Concepts such as car pooling may be alien to most of Chennai's residents. Yet, the city has been witnessing a silent revolution in shared transport over the past few years. Not many know that over 5,300 maxi-cabs operate in the city currently.

At a time when plans to introduce mini-bus services are doing the rounds, the successes and drawbacks of share autorickshaws and maxi-cabs, which are called intermediate public transport (IPT), offer important lessons.

The initial batch of maxi-cabs, which were Tata Magic vehicles, started hitting the city's roads in January 2010. By December, there were over 1,000 of them operating out of the de facto hubs in Anna Nagar, Guindy, Tiruvanmiyur, Red Hills and Koyembedu. According to the Transport Department's estimates, maxi-cabs and share autorickshaws had by 2011 started catering to about 30 lakh passengers a day, which is half the number transported by Metropolitan Transport Corporation (MTC) buses.

Dramatic growth

The growth of maxi-cabs in the city has been so dramatic that registration of new vehicles was stopped a couple of months ago. Maxi-cab operation has been successful despite being illegal as a proposal mooted by the previous government to regularise private share vehicles never came through. Experts say that the whole experience underscores the need to allow competition in urban transport and evolve high-frequency feeder routes that will support the public transport network.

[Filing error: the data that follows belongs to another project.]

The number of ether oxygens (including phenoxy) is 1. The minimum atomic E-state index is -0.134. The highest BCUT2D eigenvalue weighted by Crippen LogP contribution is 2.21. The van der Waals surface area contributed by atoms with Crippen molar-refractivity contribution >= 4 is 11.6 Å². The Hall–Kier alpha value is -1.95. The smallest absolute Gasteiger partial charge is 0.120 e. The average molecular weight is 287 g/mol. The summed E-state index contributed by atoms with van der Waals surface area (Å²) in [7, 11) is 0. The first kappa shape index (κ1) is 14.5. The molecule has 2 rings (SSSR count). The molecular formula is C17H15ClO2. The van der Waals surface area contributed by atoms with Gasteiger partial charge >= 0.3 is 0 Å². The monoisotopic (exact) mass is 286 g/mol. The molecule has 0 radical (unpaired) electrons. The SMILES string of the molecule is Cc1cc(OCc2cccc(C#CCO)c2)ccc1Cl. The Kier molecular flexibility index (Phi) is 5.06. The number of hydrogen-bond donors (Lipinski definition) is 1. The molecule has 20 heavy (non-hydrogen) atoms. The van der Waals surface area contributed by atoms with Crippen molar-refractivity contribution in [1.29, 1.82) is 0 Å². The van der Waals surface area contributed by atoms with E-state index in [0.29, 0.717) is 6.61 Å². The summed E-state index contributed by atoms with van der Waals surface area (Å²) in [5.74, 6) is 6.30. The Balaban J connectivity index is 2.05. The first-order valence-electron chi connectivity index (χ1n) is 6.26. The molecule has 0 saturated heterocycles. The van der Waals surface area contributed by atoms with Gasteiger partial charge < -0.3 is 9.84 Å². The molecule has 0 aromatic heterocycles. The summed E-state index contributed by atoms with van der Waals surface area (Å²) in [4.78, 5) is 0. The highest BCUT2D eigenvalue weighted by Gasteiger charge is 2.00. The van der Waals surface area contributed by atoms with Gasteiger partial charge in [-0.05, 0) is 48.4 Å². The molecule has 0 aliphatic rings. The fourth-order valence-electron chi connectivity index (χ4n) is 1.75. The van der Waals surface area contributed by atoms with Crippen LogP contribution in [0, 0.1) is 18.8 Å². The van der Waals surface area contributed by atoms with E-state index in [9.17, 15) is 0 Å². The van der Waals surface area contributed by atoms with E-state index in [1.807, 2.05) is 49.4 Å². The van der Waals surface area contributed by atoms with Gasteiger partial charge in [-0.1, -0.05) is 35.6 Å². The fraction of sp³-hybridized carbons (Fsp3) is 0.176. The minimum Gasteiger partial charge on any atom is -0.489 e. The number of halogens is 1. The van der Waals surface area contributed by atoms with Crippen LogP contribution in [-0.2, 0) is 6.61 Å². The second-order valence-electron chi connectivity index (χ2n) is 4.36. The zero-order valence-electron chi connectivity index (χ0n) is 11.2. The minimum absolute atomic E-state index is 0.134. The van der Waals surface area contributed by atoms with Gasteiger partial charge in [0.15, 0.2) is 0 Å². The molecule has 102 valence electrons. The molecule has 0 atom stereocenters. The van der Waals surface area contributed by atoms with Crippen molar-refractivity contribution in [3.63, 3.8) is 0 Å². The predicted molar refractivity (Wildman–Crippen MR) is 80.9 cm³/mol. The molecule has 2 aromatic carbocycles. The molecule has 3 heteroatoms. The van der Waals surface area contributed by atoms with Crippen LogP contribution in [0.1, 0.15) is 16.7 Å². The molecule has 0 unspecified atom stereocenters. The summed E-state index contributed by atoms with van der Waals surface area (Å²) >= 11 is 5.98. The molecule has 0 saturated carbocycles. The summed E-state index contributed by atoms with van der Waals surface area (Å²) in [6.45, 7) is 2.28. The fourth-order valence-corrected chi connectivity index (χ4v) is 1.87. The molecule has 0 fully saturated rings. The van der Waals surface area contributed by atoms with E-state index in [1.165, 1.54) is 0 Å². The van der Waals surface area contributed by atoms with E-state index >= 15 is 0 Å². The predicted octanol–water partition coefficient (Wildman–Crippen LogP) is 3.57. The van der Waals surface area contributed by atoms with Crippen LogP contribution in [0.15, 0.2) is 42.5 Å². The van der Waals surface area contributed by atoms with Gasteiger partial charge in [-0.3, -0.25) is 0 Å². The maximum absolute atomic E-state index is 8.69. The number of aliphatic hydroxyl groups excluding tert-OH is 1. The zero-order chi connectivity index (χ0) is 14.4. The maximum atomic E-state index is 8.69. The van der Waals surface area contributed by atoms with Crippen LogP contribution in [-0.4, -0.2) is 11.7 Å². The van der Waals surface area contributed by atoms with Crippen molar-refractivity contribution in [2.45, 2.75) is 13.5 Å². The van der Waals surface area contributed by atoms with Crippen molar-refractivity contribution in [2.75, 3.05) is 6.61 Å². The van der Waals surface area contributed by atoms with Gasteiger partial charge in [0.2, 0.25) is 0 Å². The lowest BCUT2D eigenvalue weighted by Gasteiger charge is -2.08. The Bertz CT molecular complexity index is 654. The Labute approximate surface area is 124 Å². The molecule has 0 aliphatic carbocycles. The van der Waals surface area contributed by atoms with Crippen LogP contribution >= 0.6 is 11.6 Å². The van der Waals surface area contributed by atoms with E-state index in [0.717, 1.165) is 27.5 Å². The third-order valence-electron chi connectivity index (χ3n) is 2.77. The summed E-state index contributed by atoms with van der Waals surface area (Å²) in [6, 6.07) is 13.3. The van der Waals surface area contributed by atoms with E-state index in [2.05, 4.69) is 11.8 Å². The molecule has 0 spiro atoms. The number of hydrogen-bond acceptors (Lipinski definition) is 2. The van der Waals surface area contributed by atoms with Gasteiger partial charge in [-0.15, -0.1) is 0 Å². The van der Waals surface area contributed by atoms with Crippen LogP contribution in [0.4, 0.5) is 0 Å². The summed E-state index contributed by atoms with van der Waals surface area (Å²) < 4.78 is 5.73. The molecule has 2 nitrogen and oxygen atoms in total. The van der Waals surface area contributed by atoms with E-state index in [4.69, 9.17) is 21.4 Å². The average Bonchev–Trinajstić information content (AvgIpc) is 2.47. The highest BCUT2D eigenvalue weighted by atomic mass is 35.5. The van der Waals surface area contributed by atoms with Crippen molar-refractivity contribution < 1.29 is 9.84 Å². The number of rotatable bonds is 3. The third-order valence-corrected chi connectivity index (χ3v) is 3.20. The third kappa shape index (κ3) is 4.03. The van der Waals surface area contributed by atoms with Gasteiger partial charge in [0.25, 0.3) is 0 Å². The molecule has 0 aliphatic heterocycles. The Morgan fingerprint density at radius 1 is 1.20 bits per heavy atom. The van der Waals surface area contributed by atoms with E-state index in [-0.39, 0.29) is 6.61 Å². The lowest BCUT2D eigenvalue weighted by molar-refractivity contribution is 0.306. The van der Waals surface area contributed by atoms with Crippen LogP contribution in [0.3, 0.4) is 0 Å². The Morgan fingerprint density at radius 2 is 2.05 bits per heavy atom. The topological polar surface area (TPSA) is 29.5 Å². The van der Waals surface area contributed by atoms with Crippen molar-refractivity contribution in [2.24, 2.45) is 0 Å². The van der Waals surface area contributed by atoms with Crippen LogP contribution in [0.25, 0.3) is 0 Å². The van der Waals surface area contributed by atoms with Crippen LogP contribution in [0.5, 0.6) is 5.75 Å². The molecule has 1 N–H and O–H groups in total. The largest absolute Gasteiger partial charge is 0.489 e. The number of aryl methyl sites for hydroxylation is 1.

S.A. Vijayakumar, former head of various State-run transport corporations, says that any future mini-bus system must try and replicate the frequency of service of maxi-cabs and share autorickshaws. “The MTC operates its 3,300 buses on 600-odd routes. Studies show that if they instead operate them along 3,300 routes, with just one bus on each route, the daily earnings would drop by half. High frequency translates to more revenue. They have not realised that providing better service on each route makes economic sense.”

As a result, the average operational frequency of MTC's AC bus fleet is just one bus every hour. MTC's own studies show that just by providing better frequency of services on all existing routes, a shift of 15 to 20 per cent from private modes to public transport is possible.

Abdul Rahim, a resident of T. Nagar who regularly uses maxi-cabs, says: “On a rainy evening last week, I paid just Rs.20 for a ride in a maxi-cab from Padi to Greenways Road, a distance of 14 km. I paid an autorickshaw Rs.170 to make the same journey in the other direction.”

K.P. Subramanian, former professor, Urban Engineering Department, Anna University, says that though share vehicles have been successful there is no control or regulation in place.

“There is a case for private operation under a strong regulatory framework. The city's transport grid has been under a government monopoly for years and there has been no initiative. The few surveys that have been done among MTC commuters show that the level of satisfaction is very poor.”

Mr. Subramanian points to Ahmedabad BRT's example which has begun collaborating with private IPT modes to bring in more passengers. The city needs to evolve sustainable partnerships with private feeder services to ease access to public transport, he says and adds that much would depend on Metro's multi-modal integration study which aims to link with IPT modes.

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